Malaysia will no longer host the Formula One Grand Prix in Sepang once its current agreement expires in 2018, confirmed Tourism and Culture Minister, Nazri Abdul Aziz.
Nazri said that the government has no plans to renew the contact after it ends in 2018, due to poor ticket sales. The government spends RM300 million per year for the F1 race, but the financial returns were less than the amount spent. On top of that, the cost of hosting F1 has increased 10-fold compared to the first time it was held in 1999.
Malaysian officials have said the Sepang International Circuit, which can accommodate up to 120,000 fans, drew just 45,000 at this year’s Grand Prix, and added that the race-day TV ratings were also poor.
He said the F1 attendance has declined over the years, probably because there is less attraction. Besides, Malaysia has not produced quality F1 drivers in all the years that it has hosted the race so there is no point in renewing the aforementioned contract.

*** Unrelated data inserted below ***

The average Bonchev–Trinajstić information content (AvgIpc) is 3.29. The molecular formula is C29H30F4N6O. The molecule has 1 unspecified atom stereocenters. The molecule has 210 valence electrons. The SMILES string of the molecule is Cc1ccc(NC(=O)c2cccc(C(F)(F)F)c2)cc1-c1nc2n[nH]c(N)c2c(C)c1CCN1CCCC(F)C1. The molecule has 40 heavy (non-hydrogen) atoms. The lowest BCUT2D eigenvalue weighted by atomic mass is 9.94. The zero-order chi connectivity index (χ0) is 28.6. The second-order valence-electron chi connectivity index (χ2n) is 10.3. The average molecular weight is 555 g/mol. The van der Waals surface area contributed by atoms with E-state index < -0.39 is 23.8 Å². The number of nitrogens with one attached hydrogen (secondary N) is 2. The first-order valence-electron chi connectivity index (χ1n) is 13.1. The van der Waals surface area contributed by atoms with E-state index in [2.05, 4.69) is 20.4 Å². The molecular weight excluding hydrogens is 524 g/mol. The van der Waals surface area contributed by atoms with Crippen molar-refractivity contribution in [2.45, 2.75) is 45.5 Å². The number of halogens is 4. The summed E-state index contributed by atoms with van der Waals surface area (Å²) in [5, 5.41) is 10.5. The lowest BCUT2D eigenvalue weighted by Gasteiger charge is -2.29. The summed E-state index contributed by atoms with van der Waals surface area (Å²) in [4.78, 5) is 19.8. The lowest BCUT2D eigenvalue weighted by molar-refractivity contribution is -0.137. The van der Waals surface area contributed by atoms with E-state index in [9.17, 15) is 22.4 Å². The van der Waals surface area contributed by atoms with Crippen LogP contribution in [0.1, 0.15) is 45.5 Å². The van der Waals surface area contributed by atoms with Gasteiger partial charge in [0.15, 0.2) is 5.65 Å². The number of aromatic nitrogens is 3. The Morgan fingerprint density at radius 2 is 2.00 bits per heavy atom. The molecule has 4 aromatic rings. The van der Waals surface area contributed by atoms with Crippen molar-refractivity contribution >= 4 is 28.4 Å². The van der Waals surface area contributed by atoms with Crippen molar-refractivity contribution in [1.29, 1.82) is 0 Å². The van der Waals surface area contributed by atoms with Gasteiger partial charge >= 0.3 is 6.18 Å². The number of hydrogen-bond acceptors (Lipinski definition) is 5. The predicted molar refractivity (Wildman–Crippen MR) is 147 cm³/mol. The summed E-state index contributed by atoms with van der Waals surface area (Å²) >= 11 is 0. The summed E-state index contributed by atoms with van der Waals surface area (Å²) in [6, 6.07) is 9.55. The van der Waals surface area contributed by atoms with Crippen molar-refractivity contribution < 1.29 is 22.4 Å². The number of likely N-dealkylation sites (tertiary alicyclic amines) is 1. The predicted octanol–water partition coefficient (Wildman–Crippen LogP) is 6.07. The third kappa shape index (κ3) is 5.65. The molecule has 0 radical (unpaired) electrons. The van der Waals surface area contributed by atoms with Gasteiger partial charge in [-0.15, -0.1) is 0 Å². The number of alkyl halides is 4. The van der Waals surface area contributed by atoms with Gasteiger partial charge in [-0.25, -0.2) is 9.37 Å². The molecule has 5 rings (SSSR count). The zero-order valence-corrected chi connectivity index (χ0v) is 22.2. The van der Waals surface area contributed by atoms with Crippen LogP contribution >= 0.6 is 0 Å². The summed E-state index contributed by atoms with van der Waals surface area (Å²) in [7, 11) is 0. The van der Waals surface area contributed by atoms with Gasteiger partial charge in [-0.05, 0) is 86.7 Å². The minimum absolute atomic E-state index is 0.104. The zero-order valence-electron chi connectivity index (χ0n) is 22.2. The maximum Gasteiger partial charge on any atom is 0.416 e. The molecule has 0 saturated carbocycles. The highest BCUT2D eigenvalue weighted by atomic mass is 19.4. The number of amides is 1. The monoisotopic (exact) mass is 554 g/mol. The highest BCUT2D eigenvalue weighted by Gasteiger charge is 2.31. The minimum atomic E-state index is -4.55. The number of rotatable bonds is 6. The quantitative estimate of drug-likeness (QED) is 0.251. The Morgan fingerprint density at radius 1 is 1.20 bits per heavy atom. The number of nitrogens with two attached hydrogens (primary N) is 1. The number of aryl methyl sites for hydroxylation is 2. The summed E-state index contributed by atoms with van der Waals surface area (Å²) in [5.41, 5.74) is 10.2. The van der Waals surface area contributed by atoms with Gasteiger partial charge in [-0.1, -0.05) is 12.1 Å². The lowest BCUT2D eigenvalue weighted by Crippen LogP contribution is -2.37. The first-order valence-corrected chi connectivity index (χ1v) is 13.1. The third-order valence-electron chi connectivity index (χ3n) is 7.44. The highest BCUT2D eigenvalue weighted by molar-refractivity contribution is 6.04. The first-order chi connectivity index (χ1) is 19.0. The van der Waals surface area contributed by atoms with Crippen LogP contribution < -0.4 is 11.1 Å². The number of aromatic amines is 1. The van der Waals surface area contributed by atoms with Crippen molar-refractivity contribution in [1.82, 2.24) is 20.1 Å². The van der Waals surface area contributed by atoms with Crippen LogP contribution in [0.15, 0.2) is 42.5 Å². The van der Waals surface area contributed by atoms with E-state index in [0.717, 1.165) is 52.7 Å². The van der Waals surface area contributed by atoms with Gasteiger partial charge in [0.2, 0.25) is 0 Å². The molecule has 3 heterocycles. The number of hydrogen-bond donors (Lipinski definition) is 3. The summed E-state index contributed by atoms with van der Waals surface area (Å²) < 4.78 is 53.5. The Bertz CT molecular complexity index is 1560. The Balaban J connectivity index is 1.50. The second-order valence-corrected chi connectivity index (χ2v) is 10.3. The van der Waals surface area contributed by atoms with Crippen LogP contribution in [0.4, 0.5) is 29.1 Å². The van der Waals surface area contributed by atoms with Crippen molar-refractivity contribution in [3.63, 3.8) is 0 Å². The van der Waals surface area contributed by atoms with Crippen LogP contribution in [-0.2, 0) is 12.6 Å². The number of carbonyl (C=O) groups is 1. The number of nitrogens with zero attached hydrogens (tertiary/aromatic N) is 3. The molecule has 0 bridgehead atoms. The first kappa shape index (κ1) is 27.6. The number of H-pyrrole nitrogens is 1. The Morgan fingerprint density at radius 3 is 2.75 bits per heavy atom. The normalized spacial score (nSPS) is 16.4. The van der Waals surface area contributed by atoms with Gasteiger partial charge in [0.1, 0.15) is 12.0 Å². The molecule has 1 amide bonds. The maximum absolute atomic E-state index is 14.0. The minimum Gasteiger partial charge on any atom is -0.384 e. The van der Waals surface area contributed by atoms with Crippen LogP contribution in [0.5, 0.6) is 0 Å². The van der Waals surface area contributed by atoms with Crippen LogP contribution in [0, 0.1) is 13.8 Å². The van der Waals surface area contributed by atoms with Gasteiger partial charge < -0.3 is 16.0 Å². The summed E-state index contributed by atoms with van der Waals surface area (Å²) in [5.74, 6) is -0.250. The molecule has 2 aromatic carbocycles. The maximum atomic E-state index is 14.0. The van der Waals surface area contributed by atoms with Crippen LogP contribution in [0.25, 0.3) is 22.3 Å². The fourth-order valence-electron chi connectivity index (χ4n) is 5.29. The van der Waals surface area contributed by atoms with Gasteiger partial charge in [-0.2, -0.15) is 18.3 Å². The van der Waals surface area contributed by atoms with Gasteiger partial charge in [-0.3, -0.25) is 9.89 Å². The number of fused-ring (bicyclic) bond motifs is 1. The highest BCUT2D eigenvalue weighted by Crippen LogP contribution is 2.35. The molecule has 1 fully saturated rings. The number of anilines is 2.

On the other hand, Nazri said the Motorcycle Grand Prix (MotoGP) has seen an increase in following. “If MotoGP is scrapped next year, it will affect our tourism badly,”
Besides Malaysia, South-east Asia could possibly lose two of its F1 races in the next couple of years as Singapore joins Malaysia in considering whether to continue hosting the F1 Grand Prix.
F1 CEO Bernie Ecclestone told German magazine Auto Motor und Sport, that Singapore does not want to host an annual Formula One GP anymore, amid a significant drop in attendance, with Singapore‘s race in September seeing an average of 73,000 spectators in each of the three days, down from 87,000 last year. The inaugural race in 2008, receives more than 100,000 spectators daily.
Source: via Channel News Asia